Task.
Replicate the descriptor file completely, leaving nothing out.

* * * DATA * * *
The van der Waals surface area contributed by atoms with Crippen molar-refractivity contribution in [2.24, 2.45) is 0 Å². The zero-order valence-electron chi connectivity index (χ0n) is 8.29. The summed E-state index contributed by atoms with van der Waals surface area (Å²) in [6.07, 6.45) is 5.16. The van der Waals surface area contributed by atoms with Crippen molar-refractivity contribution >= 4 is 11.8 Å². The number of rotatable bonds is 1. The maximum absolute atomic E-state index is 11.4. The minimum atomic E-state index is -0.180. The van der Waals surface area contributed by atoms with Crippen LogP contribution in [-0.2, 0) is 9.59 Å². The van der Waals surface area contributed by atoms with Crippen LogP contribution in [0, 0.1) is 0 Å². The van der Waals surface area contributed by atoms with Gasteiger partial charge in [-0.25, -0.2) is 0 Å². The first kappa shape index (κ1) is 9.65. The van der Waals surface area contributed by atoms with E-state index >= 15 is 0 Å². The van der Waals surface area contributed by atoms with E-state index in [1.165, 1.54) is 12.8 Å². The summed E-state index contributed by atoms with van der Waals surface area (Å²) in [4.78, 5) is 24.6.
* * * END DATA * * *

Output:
The van der Waals surface area contributed by atoms with Crippen molar-refractivity contribution in [2.24, 2.45) is 0 Å². The zero-order valence-electron chi connectivity index (χ0n) is 8.29. The summed E-state index contributed by atoms with van der Waals surface area (Å²) in [6.07, 6.45) is 5.16. The van der Waals surface area contributed by atoms with Crippen molar-refractivity contribution >= 4 is 11.8 Å². The number of rotatable bonds is 1. The maximum absolute atomic E-state index is 11.4. The minimum atomic E-state index is -0.180. The van der Waals surface area contributed by atoms with Crippen LogP contribution in [-0.2, 0) is 9.59 Å². The van der Waals surface area contributed by atoms with Crippen LogP contribution in [0, 0.1) is 0 Å². The van der Waals surface area contributed by atoms with Gasteiger partial charge in [-0.25, -0.2) is 0 Å². The first kappa shape index (κ1) is 9.65. The van der Waals surface area contributed by atoms with E-state index >= 15 is 0 Å². The van der Waals surface area contributed by atoms with E-state index in [1.165, 1.54) is 12.8 Å². The summed E-state index contributed by atoms with van der Waals surface area (Å²) in [4.78, 5) is 24.6.